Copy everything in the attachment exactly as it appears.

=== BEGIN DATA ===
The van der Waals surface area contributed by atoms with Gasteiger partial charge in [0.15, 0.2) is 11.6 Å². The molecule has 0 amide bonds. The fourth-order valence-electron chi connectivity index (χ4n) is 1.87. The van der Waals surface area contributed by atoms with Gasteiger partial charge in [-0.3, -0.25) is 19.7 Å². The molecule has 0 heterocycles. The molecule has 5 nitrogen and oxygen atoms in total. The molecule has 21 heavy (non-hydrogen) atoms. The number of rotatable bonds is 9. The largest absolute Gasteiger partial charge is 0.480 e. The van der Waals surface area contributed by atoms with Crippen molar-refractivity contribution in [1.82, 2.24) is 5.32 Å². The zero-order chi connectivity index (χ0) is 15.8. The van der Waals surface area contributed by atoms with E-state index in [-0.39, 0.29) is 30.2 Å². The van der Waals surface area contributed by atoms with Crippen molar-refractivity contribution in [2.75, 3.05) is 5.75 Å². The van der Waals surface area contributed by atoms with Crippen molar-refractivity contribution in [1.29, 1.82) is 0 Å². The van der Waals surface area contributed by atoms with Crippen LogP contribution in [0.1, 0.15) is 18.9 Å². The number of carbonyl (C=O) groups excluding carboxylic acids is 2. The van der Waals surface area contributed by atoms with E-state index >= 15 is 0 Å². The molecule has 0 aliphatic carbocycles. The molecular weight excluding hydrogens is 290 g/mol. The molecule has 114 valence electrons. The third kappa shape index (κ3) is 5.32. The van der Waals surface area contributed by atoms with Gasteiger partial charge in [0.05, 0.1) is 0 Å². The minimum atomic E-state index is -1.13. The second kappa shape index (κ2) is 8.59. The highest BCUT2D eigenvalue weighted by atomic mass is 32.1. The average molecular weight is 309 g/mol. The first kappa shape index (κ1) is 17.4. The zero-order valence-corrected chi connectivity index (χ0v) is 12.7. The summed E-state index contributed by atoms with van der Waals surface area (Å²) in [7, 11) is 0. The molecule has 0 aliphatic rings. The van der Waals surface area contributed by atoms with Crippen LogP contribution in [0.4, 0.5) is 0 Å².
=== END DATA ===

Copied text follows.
The van der Waals surface area contributed by atoms with Gasteiger partial charge in [0.15, 0.2) is 11.6 Å². The molecule has 0 amide bonds. The fourth-order valence-electron chi connectivity index (χ4n) is 1.87. The van der Waals surface area contributed by atoms with Gasteiger partial charge in [-0.3, -0.25) is 19.7 Å². The molecule has 0 heterocycles. The molecule has 5 nitrogen and oxygen atoms in total. The molecule has 21 heavy (non-hydrogen) atoms. The number of rotatable bonds is 9. The largest absolute Gasteiger partial charge is 0.480 e. The van der Waals surface area contributed by atoms with Crippen molar-refractivity contribution in [1.82, 2.24) is 5.32 Å². The zero-order chi connectivity index (χ0) is 15.8. The van der Waals surface area contributed by atoms with E-state index in [-0.39, 0.29) is 30.2 Å². The van der Waals surface area contributed by atoms with Crippen molar-refractivity contribution in [2.75, 3.05) is 5.75 Å². The van der Waals surface area contributed by atoms with Crippen molar-refractivity contribution in [1.29, 1.82) is 0 Å². The van der Waals surface area contributed by atoms with Crippen LogP contribution in [0.1, 0.15) is 18.9 Å². The number of carbonyl (C=O) groups excluding carboxylic acids is 2. The van der Waals surface area contributed by atoms with E-state index >= 15 is 0 Å². The molecule has 0 aliphatic carbocycles. The molecular weight excluding hydrogens is 290 g/mol. The molecule has 114 valence electrons. The third kappa shape index (κ3) is 5.32. The van der Waals surface area contributed by atoms with Gasteiger partial charge in [0.05, 0.1) is 0 Å². The minimum atomic E-state index is -1.13. The second kappa shape index (κ2) is 8.59. The highest BCUT2D eigenvalue weighted by atomic mass is 32.1. The average molecular weight is 309 g/mol. The first kappa shape index (κ1) is 17.4. The zero-order valence-corrected chi connectivity index (χ0v) is 12.7. The summed E-state index contributed by atoms with van der Waals surface area (Å²) in [7, 11) is 0. The molecule has 0 aliphatic rings. The van der Waals surface area contributed by atoms with Crippen LogP contribution in [0.4, 0.5) is 0 Å².